Business leaders around the world remain confident in China's leading role in the global supply chain in the increasingly interconnected world economy.
Although the ongoing the virus outbreak has sparked concerns of global supply chain disruption, business leaders have recently told Xinhua that China boasts an effective workforce and a vertically integrated supply chain, and its commitment to high-level safety standards and quality has made it irreplaceable.
"We are relying on our partners in China. The manufacturing cannot be moved quickly or easily, because there are so many safety standards to be observed," said Steve Pasierb, president and CEO of the U.S. Toy Association, a New York-based non-profit trade group for the U.S. toy industry.
Noting that China manufactures about 85 percent of toy products sold in the United States, Pasierb said that safety is more important than cost control for his industry, and Chinese manufacturers have proven themselves capable of supplying cost-effective products that meet a full set of regulations.
"Manufacturing partners in China are true partners. They're not only making the product, they work with our companies to make the product better," said Pasierb, adding that "meaningful, true collaborative partnership" with Chinese suppliers has made U.S. toymakers more profitable.
For Jean-Paul Agon, chairman and CEO of L'Oreal Group, China's competitive advantage in the global supply chain is built on quality, innovation and sustainability.
"Therefore, we are confident in China's resilience and long-term competence and competitiveness," said Agon.
Thanks to China's drastic and rigorous prevention and control measures against the epidemic, the overall tally of new cases of confirmed the new virus infections nationwide has gradually declined.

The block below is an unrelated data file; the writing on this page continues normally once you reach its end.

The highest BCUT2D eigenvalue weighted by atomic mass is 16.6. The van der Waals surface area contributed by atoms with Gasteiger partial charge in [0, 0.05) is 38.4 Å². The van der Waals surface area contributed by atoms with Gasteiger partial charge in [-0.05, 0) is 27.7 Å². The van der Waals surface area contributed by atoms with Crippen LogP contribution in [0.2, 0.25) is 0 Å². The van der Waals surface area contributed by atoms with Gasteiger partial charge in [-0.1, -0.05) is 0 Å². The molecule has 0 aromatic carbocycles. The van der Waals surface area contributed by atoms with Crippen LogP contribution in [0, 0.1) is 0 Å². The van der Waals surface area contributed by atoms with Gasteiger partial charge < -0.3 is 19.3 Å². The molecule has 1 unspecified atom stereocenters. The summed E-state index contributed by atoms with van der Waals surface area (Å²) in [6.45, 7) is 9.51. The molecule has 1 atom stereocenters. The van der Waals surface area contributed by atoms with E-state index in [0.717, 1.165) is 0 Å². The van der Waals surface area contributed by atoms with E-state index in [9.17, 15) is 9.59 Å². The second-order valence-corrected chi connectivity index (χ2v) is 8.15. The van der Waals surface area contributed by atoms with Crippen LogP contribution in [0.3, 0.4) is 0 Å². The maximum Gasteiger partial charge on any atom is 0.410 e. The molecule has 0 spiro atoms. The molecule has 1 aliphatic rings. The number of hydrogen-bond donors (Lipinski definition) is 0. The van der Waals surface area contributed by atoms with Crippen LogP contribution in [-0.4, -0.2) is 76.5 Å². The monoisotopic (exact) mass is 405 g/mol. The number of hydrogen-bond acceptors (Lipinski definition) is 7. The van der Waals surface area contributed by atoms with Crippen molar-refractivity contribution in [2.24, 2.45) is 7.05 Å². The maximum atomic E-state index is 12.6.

As a result, in a key meeting on February 23, China called on the public to return to work and for the orderly resumption of large-scale production in a bid to achieve its social and economic development goals this year.
As of Monday, China's manufacturing heartland Guangdong Province has seen 91.2 percent of firms resume operation, according to official data.
The province, a major magnet for migrant workers from other provinces, also saw the return of 6.94 million non-local workers.
In the Yangtze River Delta integration demonstration zone in China's east, a manufacturing hub of complex industrial chains, 96 percent of large-scale industrial enterprises there have resumed operations by February 26, according to local authorities.
In an interview with the FOX network that aired on Friday, Apple Inc. CEO Tim Cook said that factories in China are returning to normal, and he is "very optimistic" about China's ability to get the epidemic under control.
"I think of this as the third phase in getting back to normal, and we're in phase three of the ramp mode," he said.
Despite the temporary impact of the new virus epidemic on economic activities in China, business leaders have expressed confidence that the Chinese economy and the global economy will recover soon after the epidemic subsides, and in the long run, China's ability to attract foreign investment will not be dampened.
"We have no indication of our American companies, our members leaving China at all. Rather, many companies are increasing their investments in the country," Craig Allen, president of the U.S.-China Business Council, said recently at a press conference.
The confidence in China's future economic performance mainly derives from its commitment to investing in technology and sustainable development, which is conducive to future economic development, said John Denton, secretary-general of the International Chamber of Commerce.
Calling China's strong investment in green technology and renewable energy encouraging, Denton said that when the outbreak is under control, China's economic activity will resume steadily and investors will seek out opportunities in these and other areas.